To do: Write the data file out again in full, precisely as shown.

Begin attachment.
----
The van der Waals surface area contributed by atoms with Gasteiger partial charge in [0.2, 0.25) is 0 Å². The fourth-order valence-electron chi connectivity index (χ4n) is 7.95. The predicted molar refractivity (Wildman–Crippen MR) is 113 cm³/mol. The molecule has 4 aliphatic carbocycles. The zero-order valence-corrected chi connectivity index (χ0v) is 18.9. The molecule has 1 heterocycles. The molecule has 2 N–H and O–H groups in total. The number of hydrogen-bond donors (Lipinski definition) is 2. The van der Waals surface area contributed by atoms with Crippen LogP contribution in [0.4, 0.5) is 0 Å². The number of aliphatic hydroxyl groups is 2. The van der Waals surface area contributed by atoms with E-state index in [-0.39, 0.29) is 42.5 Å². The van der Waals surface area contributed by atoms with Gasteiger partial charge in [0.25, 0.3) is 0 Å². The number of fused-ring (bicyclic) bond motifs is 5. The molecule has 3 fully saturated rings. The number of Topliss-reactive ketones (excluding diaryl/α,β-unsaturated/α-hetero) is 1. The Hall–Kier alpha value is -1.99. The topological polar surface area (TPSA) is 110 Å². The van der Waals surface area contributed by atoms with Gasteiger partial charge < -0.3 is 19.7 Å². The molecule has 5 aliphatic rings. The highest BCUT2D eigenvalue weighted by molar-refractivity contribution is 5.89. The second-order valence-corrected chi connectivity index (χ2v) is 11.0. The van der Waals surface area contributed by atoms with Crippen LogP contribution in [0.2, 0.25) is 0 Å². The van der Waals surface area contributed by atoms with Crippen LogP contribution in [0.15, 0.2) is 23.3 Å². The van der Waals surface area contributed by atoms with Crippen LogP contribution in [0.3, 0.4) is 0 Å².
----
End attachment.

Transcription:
The van der Waals surface area contributed by atoms with Gasteiger partial charge in [0.2, 0.25) is 0 Å². The fourth-order valence-electron chi connectivity index (χ4n) is 7.95. The predicted molar refractivity (Wildman–Crippen MR) is 113 cm³/mol. The molecule has 4 aliphatic carbocycles. The zero-order valence-corrected chi connectivity index (χ0v) is 18.9. The molecule has 1 heterocycles. The molecule has 2 N–H and O–H groups in total. The number of hydrogen-bond donors (Lipinski definition) is 2. The van der Waals surface area contributed by atoms with Crippen LogP contribution in [0.4, 0.5) is 0 Å². The number of aliphatic hydroxyl groups is 2. The van der Waals surface area contributed by atoms with E-state index in [-0.39, 0.29) is 42.5 Å². The van der Waals surface area contributed by atoms with Gasteiger partial charge in [0.25, 0.3) is 0 Å². The number of fused-ring (bicyclic) bond motifs is 5. The molecule has 3 fully saturated rings. The number of Topliss-reactive ketones (excluding diaryl/α,β-unsaturated/α-hetero) is 1. The Hall–Kier alpha value is -1.99. The topological polar surface area (TPSA) is 110 Å². The van der Waals surface area contributed by atoms with Gasteiger partial charge < -0.3 is 19.7 Å². The molecule has 5 aliphatic rings. The highest BCUT2D eigenvalue weighted by molar-refractivity contribution is 5.89. The second-order valence-corrected chi connectivity index (χ2v) is 11.0. The van der Waals surface area contributed by atoms with Crippen LogP contribution in [0.2, 0.25) is 0 Å². The van der Waals surface area contributed by atoms with Crippen LogP contribution in [0.15, 0.2) is 23.3 Å². The van der Waals surface area contributed by atoms with Crippen LogP contribution in [0.3, 0.4) is 0 Å².